Fishie’s Last Rites

by Matt MOK

Roy owned the only drive-thru funeral business in Maine. It said so in smudged black ink in the phone book. It also said that he specialized exclusively in pets, or “dearly departed human companions.” It was the only pet funeral business in the state. The drive-thru was a perk.

Wally had won Fishie at one of those carnival games where you try to throw a ping pong ball into a fishbowl. It was his first pet and he was ecstatic, as four-year-olds tend to be. It was with equal intensity that he expressed his grief when Fishie was found floating belly-up five days later. Normally, I would have flushed Fishie or buried him in the yard because — well, let’s face it — he’s a goldfish. But Wally had other ideas. You see, we’d had a funeral for his grandmother recently. At the time, Ann and I had told him it was a celebration of life. We told him not to feel sad for her. Boy, did that come back and bite us.

So Wally cried and cried, begging us to hold Fishie’s funeral. I told Ann that flushing Fishie down the toilet was a sort of funeral. We were returning him to the water. It would be what he wanted, I insisted. But of course, we decided that it was better if we tried to make it as authentic as possible, if only to help our son through what was a tough loss. Smart aleck that I am, I asked her if I should go take a look in the yellow pages for a pet funeral home. She tossed a phone book at me. I still have the bruise.

I called Roy, who sounded pretty normal as pet funeral directors go. When I told him we wanted to hold a service for a goldfish, even he took a pause. In the end, he told us drop on by the next day. When you run such a niche service, you’re probably not that selective with the clientèle.

While driving to Roy’s establishment, I wondered how a drive-thru funeral worked. What were the logistics involved in running that sort of operation? Was there a big enough market for pet funerals and were the sort of people who sought a pet funeral so particular that the absence of a drive-thru was a deal breaker?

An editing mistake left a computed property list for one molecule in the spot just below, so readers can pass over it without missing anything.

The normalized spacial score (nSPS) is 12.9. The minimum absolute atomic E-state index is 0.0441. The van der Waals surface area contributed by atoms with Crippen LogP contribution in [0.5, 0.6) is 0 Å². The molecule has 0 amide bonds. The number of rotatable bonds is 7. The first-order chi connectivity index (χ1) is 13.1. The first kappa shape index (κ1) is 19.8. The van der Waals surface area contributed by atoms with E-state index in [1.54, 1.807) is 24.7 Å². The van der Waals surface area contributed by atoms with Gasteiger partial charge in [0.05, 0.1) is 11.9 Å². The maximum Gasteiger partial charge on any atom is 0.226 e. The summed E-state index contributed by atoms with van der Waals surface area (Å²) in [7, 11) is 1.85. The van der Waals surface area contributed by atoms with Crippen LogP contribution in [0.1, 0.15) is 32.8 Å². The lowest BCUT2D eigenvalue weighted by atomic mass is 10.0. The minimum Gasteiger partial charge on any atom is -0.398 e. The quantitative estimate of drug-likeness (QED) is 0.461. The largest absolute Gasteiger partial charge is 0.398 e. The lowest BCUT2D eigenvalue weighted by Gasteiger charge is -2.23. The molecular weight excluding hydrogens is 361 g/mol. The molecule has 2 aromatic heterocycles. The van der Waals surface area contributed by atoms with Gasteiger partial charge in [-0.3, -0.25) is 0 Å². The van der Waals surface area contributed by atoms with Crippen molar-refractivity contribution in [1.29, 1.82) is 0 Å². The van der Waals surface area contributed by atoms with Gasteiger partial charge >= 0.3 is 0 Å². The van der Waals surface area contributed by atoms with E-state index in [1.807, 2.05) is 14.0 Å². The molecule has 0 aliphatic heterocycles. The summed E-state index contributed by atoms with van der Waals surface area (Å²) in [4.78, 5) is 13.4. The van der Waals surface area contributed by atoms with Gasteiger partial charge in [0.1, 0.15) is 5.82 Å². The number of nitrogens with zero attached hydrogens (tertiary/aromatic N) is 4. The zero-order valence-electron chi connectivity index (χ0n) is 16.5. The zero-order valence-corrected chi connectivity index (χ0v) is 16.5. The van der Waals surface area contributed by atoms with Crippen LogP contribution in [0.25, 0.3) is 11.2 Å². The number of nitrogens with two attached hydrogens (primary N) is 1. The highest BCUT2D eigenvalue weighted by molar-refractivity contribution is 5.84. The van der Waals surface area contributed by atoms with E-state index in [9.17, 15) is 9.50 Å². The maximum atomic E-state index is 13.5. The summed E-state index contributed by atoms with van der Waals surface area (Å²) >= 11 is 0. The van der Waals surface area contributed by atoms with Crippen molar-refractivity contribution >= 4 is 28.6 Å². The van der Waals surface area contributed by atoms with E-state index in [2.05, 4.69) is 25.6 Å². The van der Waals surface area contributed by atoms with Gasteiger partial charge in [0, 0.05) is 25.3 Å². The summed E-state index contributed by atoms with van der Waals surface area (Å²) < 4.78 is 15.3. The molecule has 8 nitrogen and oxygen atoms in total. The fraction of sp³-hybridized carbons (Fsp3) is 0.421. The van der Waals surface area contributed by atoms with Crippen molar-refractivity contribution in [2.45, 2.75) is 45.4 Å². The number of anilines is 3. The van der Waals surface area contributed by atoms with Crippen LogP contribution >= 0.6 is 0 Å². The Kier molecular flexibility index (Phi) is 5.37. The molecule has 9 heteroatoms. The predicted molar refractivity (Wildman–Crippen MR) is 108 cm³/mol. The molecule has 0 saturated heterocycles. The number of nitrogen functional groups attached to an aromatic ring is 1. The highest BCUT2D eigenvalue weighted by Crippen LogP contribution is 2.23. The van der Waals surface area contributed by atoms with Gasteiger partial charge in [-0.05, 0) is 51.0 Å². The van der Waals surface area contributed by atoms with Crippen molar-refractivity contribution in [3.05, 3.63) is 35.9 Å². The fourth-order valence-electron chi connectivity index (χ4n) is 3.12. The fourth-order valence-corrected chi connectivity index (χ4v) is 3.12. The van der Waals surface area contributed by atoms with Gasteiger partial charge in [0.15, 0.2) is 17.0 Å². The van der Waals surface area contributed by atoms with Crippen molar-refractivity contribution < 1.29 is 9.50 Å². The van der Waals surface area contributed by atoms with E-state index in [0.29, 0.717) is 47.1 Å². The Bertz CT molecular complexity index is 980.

It was an old fast food restaurant, complete with its old drive-thru and in various stages of disrepair. We pulled in, rang a bell, and Roy popped his head out of the drive-thru window. He was wearing a sweater and jeans. There must be a different dress code for pet funeral directors.

“What can I do for you folks?”

“I called yesterday. We want to hold a service for Fishie here,” I said.

Wally gingerly handled the bag in which the fish was held and gave it to me. I passed it through the window to Roy. He gave us a brochure, which Ann gave to Wally, who picked the most extravagant service in the book. I groaned quietly. Ann gave me a look.

I paid the man and he took my money happily.

“Drive around back,” he said, “I’ll be out in two shakes of a lamb’s tail.”

And that ended the drive-thru portion of it all. It was as if Roy used the drive-thru only because one existed. Hardly seemed worth it. I wondered what they did with larger pets. What if we had a golden retriever? Would I stuff that through the window too? Would it fit?

There was a gated garden in the rear with lines of tombstones of varied types and sizes. We waited for fifteen minutes before Roy came out. He was holding a small makeshift casket that looked like a matchbox in one hand and a shovel in the other. He laid down the shovel and asked Wally to hold the casket, which he did with reverence. Roy went back inside and returned with flowers and a CD player. It was the premium deluxe service after all. No skimping.

He led the way to the burial site, where he laid the flowers and played the music (Bobby Darin, “Beyond the Sea”). He dug a hole in one scoop and Wally put the casket in it. We covered it up and Roy stuck a piece of cardboard at the head of the grave. “Fishie,” it read.

“I’ll have the headstone engraved in a couple of days. Would you like to come back when it’s ready?”

I informed him that it wasn’t necessary. He recited some somber words about the passing and burial of Fishie which I’m sure are standard in his line of work. Then he asked if anyone had anything prepared. Wally looked up expectantly with sad doe eyes. Ann looked meaningfully at me. Sure, let Dad take care of it.

I cleared my throat and channeled fish thoughts.

“Today we celebrate the life of Fishie,” I began. “Fishie was a good friend, especially to my boy Wally. He was a good fish as fish go. He was gold. He swam real well. Seemed to like food pellets. We’ll miss you.”

Ann touched my arm and smiled. Wally was happy and so was I. We left as Bobby’s crooning faded out.

Back in the car on the ride home, Wally asked, “Can we get another fish?”

“What about a turtle?” I asked.

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